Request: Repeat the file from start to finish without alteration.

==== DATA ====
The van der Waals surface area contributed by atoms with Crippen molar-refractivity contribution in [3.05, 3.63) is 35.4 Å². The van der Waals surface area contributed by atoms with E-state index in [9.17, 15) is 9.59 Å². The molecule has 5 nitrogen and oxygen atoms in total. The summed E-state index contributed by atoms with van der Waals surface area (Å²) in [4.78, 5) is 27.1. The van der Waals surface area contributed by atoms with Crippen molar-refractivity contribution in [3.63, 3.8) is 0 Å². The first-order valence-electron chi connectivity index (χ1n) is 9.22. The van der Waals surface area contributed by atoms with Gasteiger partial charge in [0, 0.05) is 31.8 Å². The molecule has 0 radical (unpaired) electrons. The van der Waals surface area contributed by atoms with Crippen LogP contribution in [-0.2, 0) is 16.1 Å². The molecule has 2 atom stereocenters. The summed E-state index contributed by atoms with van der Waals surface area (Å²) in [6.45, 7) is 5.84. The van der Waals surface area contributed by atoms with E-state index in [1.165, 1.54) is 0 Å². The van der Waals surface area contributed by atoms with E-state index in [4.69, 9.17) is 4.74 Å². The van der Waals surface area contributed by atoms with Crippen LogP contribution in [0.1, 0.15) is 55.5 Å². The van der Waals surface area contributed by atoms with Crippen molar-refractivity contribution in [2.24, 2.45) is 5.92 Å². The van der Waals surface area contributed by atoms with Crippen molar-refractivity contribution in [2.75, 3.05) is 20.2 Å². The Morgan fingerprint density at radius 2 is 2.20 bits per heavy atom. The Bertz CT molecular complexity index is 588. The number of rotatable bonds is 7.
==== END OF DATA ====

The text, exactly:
The van der Waals surface area contributed by atoms with Crippen molar-refractivity contribution in [3.05, 3.63) is 35.4 Å². The van der Waals surface area contributed by atoms with E-state index in [9.17, 15) is 9.59 Å². The molecule has 5 nitrogen and oxygen atoms in total. The summed E-state index contributed by atoms with van der Waals surface area (Å²) in [4.78, 5) is 27.1. The van der Waals surface area contributed by atoms with Crippen molar-refractivity contribution in [3.63, 3.8) is 0 Å². The first-order valence-electron chi connectivity index (χ1n) is 9.22. The van der Waals surface area contributed by atoms with Gasteiger partial charge in [0, 0.05) is 31.8 Å². The molecule has 0 radical (unpaired) electrons. The van der Waals surface area contributed by atoms with Crippen LogP contribution in [-0.2, 0) is 16.1 Å². The molecule has 2 atom stereocenters. The summed E-state index contributed by atoms with van der Waals surface area (Å²) in [6.45, 7) is 5.84. The van der Waals surface area contributed by atoms with E-state index in [1.165, 1.54) is 0 Å². The van der Waals surface area contributed by atoms with E-state index in [4.69, 9.17) is 4.74 Å². The van der Waals surface area contributed by atoms with Crippen LogP contribution in [0.1, 0.15) is 55.5 Å². The van der Waals surface area contributed by atoms with Crippen molar-refractivity contribution in [2.24, 2.45) is 5.92 Å². The van der Waals surface area contributed by atoms with Crippen molar-refractivity contribution in [2.75, 3.05) is 20.2 Å². The Morgan fingerprint density at radius 2 is 2.20 bits per heavy atom. The Bertz CT molecular complexity index is 588. The number of rotatable bonds is 7.